Impact can be created quickly, and with a good team and support you can really change the world. Since it began MUN Impact has helped students to organize their own MUN conferences and has raised awareness of student Impact all around the world. And where does Lisa Martin see the real Impact and future development?

“I think we would like to find ways to develop MUN programs that focus on activism and support of the SDGs, host our own MUN Impact Leadership Conferences, and to find substantive ways to engage with the United Nations. MUN Delegates are a very rich source of support and activism, and the UN should be taking greater advantage of this engaged community”

Impact Summit and MUN Impact both will help students to realize that everybody can lead this world and become a true leader. The Summit is expected to have delegates from all over the world, and is special in a way that there are no barriers of entry. We are open to high school, university students however also professionals in SDG fields such as representatives from foundations and NGOs. Without MUN Impact this Summit would not take place, and I believe that this partnership will be the key and fundamental pillar of the entire event. Throughout the Summit delegates will receive press releases which will be composed of stories from MUN Impact blog as everybody has to know what we students have truly achieved.

There might be borders in the world, but there are not borders between us, and let’s connect the world together. We hope to see everybody in Prague and we are looking forward for all delegates in September to help us shape Leaders of Tomorrow



Fund a Child -MUN Impact in Dar-Es Salam

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By Joon Alibhai, MUN Delegate from the International School of Tanganyika


Our passport to understanding the complex world that we are part of - education - may be readily available for some. However, for others, it is a dream that almost never comes true. Due to the lack of opportunities for education, trying to navigate through this slippery world is a grueling, perplexing, and simply tragic reality for many. A basic human right is being denied to millions of children around the world, and despite the recent efforts for gender equality, over half of the children not in school are girls. According to UNESCO, over 31 million girls are not attending school, and the impact this has on their futures is extremely unfortunate.

Fortunately, educational pursuits such as Model United Nations (MUN) have successfully been able to foster youth leadership. Worldwide, devoted MUNers are establishing life-changing projects for the betterment of the world. One example of this can be found in the International School of Tanganyika, in Tanzania. Fund A Child (FAC) is an initiative started by a few students through the International Baccalaureate (IB) Creativity, Action, and Service (CAS) program with the aim of fully sponsoring education for  underprivileged girls in the local area of Dar-Es-Salaam.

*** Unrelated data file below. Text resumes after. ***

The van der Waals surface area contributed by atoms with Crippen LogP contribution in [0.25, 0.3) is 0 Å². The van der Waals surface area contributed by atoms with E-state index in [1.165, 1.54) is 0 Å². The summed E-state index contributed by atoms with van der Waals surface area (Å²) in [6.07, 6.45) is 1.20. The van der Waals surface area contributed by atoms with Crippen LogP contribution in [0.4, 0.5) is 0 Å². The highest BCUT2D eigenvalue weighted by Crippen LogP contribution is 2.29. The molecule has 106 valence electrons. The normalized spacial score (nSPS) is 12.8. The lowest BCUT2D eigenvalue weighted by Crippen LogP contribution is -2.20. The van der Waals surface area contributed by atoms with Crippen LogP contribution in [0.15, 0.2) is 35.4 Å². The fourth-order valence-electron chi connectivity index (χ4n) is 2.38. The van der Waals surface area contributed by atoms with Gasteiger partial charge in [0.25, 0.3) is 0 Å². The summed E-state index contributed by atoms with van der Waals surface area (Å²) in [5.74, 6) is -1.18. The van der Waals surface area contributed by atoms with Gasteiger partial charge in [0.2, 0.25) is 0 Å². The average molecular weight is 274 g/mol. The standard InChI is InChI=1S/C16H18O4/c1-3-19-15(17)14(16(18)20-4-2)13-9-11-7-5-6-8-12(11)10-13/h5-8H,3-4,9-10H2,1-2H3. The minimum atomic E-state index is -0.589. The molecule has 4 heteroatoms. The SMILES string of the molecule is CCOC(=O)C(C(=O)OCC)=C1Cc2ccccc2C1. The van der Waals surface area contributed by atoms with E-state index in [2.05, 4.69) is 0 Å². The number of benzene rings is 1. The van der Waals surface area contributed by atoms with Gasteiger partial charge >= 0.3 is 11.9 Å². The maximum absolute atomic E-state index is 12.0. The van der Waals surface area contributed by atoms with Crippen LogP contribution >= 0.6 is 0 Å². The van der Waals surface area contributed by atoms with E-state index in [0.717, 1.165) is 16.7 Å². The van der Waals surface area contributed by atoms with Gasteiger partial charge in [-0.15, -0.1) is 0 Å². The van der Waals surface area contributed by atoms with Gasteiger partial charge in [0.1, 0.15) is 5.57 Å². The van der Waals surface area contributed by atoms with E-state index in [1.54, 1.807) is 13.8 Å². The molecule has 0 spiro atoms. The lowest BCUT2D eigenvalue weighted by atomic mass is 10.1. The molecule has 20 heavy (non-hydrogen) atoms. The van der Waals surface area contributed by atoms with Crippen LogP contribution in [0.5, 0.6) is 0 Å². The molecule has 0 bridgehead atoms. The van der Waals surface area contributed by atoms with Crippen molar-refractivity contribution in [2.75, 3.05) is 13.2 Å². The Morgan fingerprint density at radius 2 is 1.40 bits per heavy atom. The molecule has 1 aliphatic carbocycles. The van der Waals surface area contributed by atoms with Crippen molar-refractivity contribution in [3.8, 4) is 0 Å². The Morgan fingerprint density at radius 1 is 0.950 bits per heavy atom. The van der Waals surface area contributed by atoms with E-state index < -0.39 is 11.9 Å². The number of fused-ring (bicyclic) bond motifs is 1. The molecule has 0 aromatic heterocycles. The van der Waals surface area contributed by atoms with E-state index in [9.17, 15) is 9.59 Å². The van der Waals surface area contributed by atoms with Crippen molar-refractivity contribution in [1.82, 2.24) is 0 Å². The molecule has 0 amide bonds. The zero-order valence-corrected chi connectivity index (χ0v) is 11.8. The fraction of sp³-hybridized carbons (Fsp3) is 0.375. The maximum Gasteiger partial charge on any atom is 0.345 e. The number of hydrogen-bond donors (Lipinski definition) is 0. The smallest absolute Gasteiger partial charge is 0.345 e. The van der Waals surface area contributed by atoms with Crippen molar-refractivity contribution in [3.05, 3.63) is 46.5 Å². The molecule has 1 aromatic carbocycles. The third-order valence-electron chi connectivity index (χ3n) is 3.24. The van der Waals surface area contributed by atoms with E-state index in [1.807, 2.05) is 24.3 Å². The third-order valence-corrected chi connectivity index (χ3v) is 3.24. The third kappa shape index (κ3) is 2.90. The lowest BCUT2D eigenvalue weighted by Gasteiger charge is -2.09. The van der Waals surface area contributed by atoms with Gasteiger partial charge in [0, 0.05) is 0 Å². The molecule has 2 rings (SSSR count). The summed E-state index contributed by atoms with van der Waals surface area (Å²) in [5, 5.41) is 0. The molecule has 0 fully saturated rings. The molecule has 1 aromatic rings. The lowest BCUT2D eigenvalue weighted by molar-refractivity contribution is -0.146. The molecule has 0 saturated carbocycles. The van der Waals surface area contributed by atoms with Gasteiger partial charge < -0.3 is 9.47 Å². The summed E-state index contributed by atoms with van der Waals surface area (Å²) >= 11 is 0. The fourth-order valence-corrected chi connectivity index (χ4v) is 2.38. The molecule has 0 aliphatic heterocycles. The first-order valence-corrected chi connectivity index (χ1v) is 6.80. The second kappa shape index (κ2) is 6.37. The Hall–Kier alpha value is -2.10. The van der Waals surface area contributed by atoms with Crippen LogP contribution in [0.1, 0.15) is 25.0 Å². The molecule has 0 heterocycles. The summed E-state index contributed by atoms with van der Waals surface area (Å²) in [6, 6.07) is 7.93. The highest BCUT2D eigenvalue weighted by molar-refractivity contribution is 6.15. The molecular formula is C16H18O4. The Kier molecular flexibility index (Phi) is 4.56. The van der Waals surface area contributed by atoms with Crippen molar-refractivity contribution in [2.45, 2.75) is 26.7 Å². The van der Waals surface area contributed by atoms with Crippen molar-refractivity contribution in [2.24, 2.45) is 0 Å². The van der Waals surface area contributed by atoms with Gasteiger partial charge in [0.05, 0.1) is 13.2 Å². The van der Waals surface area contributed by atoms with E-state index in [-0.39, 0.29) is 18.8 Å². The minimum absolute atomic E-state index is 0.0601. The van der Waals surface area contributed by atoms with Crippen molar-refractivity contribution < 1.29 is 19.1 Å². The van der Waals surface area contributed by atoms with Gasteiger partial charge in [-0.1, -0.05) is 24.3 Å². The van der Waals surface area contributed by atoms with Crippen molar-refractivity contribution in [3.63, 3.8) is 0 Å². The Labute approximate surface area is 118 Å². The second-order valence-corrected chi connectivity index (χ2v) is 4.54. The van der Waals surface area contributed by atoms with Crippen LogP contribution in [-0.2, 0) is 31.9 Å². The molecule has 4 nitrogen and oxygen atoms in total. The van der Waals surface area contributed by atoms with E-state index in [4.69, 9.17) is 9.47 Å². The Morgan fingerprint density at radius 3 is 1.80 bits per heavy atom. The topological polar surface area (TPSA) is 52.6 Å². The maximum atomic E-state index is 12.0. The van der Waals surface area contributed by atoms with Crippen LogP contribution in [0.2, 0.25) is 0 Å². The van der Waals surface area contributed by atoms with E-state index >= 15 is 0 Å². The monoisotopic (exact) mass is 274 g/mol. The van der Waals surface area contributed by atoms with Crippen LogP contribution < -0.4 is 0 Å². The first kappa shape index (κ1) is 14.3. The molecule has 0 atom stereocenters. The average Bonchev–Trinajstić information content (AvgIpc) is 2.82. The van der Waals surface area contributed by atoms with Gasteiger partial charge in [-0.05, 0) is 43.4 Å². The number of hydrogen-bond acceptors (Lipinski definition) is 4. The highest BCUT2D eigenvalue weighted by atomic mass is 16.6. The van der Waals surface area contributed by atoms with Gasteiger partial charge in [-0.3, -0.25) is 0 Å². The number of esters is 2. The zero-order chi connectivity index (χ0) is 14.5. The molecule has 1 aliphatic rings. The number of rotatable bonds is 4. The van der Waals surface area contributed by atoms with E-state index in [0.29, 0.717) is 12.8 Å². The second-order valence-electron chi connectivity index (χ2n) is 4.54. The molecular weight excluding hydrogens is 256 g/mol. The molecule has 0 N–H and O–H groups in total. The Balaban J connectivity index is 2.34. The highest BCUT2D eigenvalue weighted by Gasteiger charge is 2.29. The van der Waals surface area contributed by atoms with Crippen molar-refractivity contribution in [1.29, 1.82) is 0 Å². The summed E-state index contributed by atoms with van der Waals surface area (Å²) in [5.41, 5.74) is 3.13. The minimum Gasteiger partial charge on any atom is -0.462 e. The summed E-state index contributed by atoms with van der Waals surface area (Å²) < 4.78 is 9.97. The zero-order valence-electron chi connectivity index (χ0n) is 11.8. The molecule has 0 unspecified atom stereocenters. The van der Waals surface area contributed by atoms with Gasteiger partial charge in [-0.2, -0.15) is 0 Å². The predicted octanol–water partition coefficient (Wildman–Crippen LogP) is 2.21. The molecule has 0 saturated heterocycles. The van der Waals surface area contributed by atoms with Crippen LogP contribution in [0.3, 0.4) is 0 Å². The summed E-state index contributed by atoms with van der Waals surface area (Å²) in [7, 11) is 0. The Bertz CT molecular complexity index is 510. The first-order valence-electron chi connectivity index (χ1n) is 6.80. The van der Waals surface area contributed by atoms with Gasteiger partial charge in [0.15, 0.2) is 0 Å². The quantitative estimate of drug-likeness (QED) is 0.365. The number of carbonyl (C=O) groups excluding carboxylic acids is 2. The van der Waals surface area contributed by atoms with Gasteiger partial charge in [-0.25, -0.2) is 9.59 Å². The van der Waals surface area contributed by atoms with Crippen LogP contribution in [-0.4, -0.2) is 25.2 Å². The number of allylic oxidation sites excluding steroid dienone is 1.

Head of Marketing for FAC, Vijay Krishnan explained that, “the self-sustaining service activity that works hand in hand with a local beneficiary, CHIPUA, has managed to donate money for the completion of secondary education of 7 girls (including textbooks, any needed stationary, tables and chairs) through sponsors and fundraisers.” Project president Veer Visaria said that “MUN has given me insight on pressing global issues, and taught me how to diplomatically lead a group of inspired young delegates.” This year the service group has raised $4000 from two fundraising activities, and now sponsor an additional six girls for education.

This #MUNIMPACT story demonstrates how much of a butterfly effect MUN really has outside of the conference’s annual bubble. Students like Visaria are continuously channeling their passion to create a better world, and THIMUN is helping them find their voice.

Student Initiative + Operation Smile= MUN Impact

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By Farah Nanji, Former MUN Delegate from The American School of Kinshasa



[caption id="attachment_2869" align="alignleft" width="198"] Operation Smile provides free surgeries to repair cleft lips and cleft palates[/caption]

I am currently a freshman at UC Berkeley and attended the THIMUN Qatar conference in 2017 and 2016. I founded the Operation Smile Student Club in Kinshasa, the Democratic Republic of Congo my sophomore year of high school. I had volunteered with Operation Smile years before the club was formed, but as it started growing its base in the DRCongo, the regional director reached out and encouraged the formation of a student club. I jumped with excitement at the idea of being able to help an organisation that I had seen literally put smiles on children’s faces. Given the opportunity to start the club, I reached out to my friends and other students at my high school who had similar interests.







We started by organising small scale fundraisers to raise awareness about the club and the NGO. At the end of the school year, we organised a large dinner gala for the expatriate community and government officials in the DRCongo, raising about $50,000 that year for the upcoming mission. The gala became an annual trend; we organised one in 2016 and 2017, improving the structure, entertainment, decorations, and organisation each time. Everything from making the brochures and tickets, to renting out the hall and calling photographers, to approaching companies to collect sponsorships was done by students while simultaneously balancing school work.



While my time with Operation Smile developed my professional development skills and taught me the importance of teamwork, it was most impactful in helping me learn about myself. Over the two and a half years I was president, I was able to realise that I am most passionate about international affairs, sustainable development, and working with children. I was also able to learn about my abilities as a leader, which developed over time through trial and error.